Dear Colleagues! This is Asrar Qureshi’s Blog Post #717 for Pharma Veterans. Pharma Veterans welcome sharing of knowledge and wisdom by Veterans for the benefit of Community at large. Pharma Veterans Blog is published by Asrar Qureshi on WordPress, the top blog site. Please email to email@example.com for publishing your contributions here.
These articles take some insights and the title from INSEAD articles by Ayman Jawahar whose links appear at the end. The original articles are not about pharmaceuticals.
The second argument from Ayman Jawahar is that product management is not a role.[Quote] Decouple product management from outdated organizational theories, and stop thinking about it as a role – instead, think of it as a culture. [Unquote]
Product managers have a defined role in pharmaceutical industry, and they are supposed to remain confined within that role. The role requires that the product managers take up a product and finds ways to increase its business, its market share, its profitability, its visibility, and its competitive edge. These roles are perfectly aligned with the standard, and this is how it should be. Why then Ayman insists on culture?
It is a common situation; the business is taken as the responsibility of marketing and sales. The corporate boldly shows that it has decided to achieve xxxxx million-rupee business in the current year. And when it is achieved, corporate–wide celebrations take place. It is true that the marketing/sales aka product managers/sales managers are the frontline troopers battling it out in the marketplace, but they can only win if they are supported by the whole corporate; this does not happen. No other function is aligned with business growth the way it should be.
In one of the more progressive corporates, various functions were asked to write down how they would support the achievement of business targets. Their first response was that they are support functions only and they will do what is asked for. They could not even think about their role in business. When they were pressed to think, they came up with some ‘safe answers’ such as quick hiring by HR, and periodic fund releases from finance.
This is where we are in Pharma, and this is what Ayman is pointing out. Having a culture of product rather than just a manager means that the entire corporate is aligned towards business; no one has any other business except supporting the corporate business.
The problem runs deeper actually. For so long, the business has remained the property of marketing/sales that the other departments do not support them due to rivalry. Marketing/sales should also share the blame. When they won, they took the credit, and implicated other functions if they did not grow as per plan or lost. Both outlooks are counter-productive and must be corrected. Marketing alone shall never be able to achieve big business without support from all functions and must share the credit with open heart. Similarly, other functions should not be criticized unnecessarily and the reasons for non-achievement should be identified objectively.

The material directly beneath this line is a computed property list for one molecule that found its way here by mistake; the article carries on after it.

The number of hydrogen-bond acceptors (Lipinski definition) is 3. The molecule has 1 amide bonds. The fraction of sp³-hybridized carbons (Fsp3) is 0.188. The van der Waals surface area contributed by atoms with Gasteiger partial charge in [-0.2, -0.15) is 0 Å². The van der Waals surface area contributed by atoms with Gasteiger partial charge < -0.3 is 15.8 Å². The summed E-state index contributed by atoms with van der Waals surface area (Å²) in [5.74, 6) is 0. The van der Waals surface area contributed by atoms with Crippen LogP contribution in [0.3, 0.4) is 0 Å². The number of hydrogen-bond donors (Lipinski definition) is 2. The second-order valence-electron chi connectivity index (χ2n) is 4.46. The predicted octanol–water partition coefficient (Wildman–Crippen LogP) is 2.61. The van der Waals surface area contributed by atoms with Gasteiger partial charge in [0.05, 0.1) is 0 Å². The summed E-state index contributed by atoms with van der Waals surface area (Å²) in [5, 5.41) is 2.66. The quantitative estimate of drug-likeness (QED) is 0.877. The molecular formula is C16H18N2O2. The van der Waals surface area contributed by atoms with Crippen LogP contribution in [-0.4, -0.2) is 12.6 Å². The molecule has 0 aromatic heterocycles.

Pharmaceutical industry is among those industries in Pakistan who have been most reluctant in embracing change and new ideas. The funniest argument given in this regard is that pharma industry is highly regulated and cannot change. It is a half-truth. The regulations do apply to most functions of pharma industry but do not stop to adopt new thinking. The regulations are guidelines which advise about the framework, not the content. For example, if the management wishes to change HR practices, or finance working, or even marketing ideas. There are boundaries which must be observed. Let me bring a common example. Many medium to large pharma companies have installed SAP ERP software to organize their working. In its entirety, it covers all functions, such as production planning, production, quality control, supply chain, HHR, marketing, sales, and so on. SAP forces that current practices be replaced with the best practices. The companies suffered and suffered during the installation process but carried on all the same.
In order to build a ‘culture’ of product rather than just a role, following steps may be considered.
- The senior managers should be exposed to new, evolving concepts through a mix of sessions, trainings, and cross functional forums which are led by the chief executive.
- The managers may be incentivized to follow modern trends.
- Inclusivity should be promoted.
- Corporate objectives should be made part of everyone’s objectives. These should be included in the KPIs and assessed accordingly.
- The hiring managers should include in the list of required capabilities – the knowledge and will to learn and practice new ideas. Besides IQ and EQ, SQ – Social Quotient representing Social Intelligence, and cross-cultural flexibility should also be looked for.
- Product managers should become part of corporate, not just marketing, learn from diverse teams, expand their knowledge and skills.
- Chief Executives should make their corporate ‘the learning organization’ and orientate it towards learning-practicing-learning cycle.
The sum up is that the job of product manager, as we see it now, must be redesigned to become an all-inclusive role, rather than a standalone function.
To be Continued…….
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